Andrew Ponomarenko: Featured Artist
A Photographic Exhibit
ANDREW PONOMARENKO was born in Kiev, now the capital of Ukraine. He shot his first roll of film in 1973, when he was eleven years old. His father gave him one of his cameras for a family trip, and photography has been his fascination ever since. There are special moments that get you hooked on photography for life, he says. Seeing the images alter from the negative on a darkroom enlarger table, counting the seconds for the print to be defined as you rock a developer-filled tray while its scent permeates the air and, finally, watching the picture gradually appear on paper in the dim red light.
He lived through the brutal and turbulent years following the collapse of the Soviet Union, trying to stay afloat and raising two kids. Through the ups and downs of those years, he had his camera with him everywhere, taking pictures of his family, of his mountain-climbing trips.
Nonetheless, photography has been relegated to a hobby. He earns his living as a computer software developer. Photography is his private and intimate way of briefly escaping tedium, of striving to capture a fleeting moment, of immersing himself into the process of creating beauty. This is probably universal for a practitioner of any art form. The powerful and special aesthetics of black and white photography provide him with rare moments of inspiration and fulfillment.
While immigration to America dramatically changed his life, the technical revolution of digital imaging and the explosion of the Internet changed his universe. New places, new people, new inspirations, and an abundance of new information, freely available, have drastically changed the game.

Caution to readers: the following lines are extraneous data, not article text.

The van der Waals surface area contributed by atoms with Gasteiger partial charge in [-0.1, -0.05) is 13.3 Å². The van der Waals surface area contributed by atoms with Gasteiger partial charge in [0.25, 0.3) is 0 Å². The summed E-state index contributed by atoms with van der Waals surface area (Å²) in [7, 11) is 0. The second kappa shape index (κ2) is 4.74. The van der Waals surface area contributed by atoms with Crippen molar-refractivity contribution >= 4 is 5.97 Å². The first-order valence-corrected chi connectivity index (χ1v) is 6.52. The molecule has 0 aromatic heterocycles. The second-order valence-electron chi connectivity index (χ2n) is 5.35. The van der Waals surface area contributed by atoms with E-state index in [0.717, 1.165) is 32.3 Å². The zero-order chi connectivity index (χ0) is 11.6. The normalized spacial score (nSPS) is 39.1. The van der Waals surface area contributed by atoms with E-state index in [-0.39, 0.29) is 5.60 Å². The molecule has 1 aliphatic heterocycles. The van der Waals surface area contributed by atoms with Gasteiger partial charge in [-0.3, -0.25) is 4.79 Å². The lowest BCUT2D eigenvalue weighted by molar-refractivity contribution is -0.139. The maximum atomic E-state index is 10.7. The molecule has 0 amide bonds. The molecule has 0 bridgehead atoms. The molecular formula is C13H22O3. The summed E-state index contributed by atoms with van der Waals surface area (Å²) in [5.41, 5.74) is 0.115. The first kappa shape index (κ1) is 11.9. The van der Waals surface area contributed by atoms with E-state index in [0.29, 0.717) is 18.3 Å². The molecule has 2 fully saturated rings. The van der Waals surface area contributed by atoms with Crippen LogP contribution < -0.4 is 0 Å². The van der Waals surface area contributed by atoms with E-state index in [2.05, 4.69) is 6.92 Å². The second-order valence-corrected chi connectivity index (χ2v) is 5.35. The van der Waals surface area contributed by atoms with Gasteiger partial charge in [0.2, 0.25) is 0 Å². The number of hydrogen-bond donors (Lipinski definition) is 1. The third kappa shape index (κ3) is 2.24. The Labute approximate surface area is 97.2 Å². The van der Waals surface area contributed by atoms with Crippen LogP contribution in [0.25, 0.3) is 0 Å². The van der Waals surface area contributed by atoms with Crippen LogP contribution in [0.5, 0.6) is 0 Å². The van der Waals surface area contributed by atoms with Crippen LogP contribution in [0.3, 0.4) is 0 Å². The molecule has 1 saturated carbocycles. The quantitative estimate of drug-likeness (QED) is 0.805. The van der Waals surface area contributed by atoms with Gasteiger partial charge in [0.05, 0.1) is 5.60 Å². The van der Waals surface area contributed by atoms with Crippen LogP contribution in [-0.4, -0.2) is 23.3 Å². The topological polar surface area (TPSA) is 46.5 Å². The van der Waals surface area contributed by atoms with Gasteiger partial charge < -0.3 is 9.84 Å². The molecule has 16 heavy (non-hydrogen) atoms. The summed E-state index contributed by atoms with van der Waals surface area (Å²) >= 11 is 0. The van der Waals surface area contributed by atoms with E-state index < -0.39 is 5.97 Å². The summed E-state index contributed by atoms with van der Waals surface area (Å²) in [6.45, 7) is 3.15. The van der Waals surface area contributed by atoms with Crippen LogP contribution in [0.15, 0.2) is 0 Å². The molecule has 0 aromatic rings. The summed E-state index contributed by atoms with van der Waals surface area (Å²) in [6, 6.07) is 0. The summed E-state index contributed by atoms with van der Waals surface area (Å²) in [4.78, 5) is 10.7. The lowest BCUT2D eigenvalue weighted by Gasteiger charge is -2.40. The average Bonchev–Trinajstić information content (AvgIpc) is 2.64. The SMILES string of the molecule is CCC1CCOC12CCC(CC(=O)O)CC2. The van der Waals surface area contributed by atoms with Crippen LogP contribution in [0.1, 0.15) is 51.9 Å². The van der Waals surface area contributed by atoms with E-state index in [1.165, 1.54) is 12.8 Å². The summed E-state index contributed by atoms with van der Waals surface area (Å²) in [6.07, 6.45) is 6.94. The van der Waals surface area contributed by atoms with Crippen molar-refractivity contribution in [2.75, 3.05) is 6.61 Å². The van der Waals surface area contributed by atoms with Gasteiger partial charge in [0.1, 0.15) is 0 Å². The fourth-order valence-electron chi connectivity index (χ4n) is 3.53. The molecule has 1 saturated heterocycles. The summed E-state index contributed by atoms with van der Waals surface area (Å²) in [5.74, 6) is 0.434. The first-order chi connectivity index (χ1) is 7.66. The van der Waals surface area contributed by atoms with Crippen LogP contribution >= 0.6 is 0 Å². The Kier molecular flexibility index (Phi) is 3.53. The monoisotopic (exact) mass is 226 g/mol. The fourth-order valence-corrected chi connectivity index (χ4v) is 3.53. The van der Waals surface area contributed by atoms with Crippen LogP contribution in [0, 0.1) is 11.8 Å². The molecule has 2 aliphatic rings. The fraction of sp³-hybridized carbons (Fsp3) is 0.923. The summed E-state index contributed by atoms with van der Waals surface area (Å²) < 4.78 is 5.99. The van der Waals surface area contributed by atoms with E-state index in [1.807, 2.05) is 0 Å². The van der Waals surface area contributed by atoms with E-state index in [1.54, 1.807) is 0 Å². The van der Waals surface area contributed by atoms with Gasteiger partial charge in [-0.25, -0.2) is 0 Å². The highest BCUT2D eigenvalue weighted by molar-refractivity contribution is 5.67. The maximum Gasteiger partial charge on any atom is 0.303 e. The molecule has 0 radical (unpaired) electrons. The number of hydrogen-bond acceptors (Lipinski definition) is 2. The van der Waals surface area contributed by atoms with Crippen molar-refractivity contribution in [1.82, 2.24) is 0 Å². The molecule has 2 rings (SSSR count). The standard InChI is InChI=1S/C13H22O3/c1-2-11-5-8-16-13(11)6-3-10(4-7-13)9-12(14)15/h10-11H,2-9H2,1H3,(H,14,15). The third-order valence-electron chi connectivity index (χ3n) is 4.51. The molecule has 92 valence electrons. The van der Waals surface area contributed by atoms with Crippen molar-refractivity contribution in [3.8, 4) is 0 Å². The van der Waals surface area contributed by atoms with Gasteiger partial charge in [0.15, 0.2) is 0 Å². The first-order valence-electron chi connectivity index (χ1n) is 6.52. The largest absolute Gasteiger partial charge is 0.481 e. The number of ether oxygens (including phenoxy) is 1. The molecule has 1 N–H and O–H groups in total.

His first digital camera, Nikon D40, opened new worlds to him. Now, digital technologies such as Photoshop enable special effects previously unthinkable. Yet, his tastes about what is an appropriate adjustment and what is a taboo remain mostly within the bounds of classical photography. He only accepts very limited photo manipulations where the resulting image look like a photograph, not a digital contraption. There are many great artists who do cross that boundary and make really great photo-manipulated images, but that is a completely different art form, and he is not a part of it. He still prefers the great black and white photos, and so his most-admired photographers are Henri Cartier-Bresson and Ansel Adams.
Nowadays he take pictures mostly digitally. He upgraded his camera to Nikon D300S a few years ago. He loves his Leica X1 for street shots or when he has to travel light. However, he still does some film-based shooting now and then. He also loves his Mamiya 645AFD; however, there is no darkroom in his life anymore. He develops the films by himself. He scans the negatives directly from film, and then performs some adjustments in Photoshop or Lightroom. Although he posts some of his photographs over the Internet, he has a very strong conviction that the real photograph is the one on paper. He does his own printing, at home. That way, he controls the process, and gets the quality of prints he desires.